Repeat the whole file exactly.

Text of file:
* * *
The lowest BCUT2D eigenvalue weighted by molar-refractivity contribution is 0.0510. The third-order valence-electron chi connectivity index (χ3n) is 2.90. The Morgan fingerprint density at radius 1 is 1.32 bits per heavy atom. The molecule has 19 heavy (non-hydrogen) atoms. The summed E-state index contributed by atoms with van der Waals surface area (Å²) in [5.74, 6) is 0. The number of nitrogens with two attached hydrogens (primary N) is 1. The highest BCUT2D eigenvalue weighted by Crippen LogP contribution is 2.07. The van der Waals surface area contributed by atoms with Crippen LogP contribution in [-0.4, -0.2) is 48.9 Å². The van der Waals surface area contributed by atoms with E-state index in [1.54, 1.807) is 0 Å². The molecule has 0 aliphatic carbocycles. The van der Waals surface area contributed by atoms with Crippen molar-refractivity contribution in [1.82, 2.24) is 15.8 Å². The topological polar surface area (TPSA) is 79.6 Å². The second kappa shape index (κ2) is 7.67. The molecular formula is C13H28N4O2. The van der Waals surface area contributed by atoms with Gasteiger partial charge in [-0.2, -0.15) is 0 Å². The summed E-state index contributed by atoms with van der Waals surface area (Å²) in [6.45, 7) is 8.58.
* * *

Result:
The lowest BCUT2D eigenvalue weighted by molar-refractivity contribution is 0.0510. The third-order valence-electron chi connectivity index (χ3n) is 2.90. The Morgan fingerprint density at radius 1 is 1.32 bits per heavy atom. The molecule has 19 heavy (non-hydrogen) atoms. The summed E-state index contributed by atoms with van der Waals surface area (Å²) in [5.74, 6) is 0. The number of nitrogens with two attached hydrogens (primary N) is 1. The highest BCUT2D eigenvalue weighted by Crippen LogP contribution is 2.07. The van der Waals surface area contributed by atoms with Crippen LogP contribution in [-0.4, -0.2) is 48.9 Å². The van der Waals surface area contributed by atoms with E-state index in [1.54, 1.807) is 0 Å². The molecule has 0 aliphatic carbocycles. The van der Waals surface area contributed by atoms with Crippen molar-refractivity contribution in [1.82, 2.24) is 15.8 Å². The topological polar surface area (TPSA) is 79.6 Å². The second kappa shape index (κ2) is 7.67. The molecular formula is C13H28N4O2. The van der Waals surface area contributed by atoms with Gasteiger partial charge in [-0.2, -0.15) is 0 Å². The summed E-state index contributed by atoms with van der Waals surface area (Å²) in [6.45, 7) is 8.58.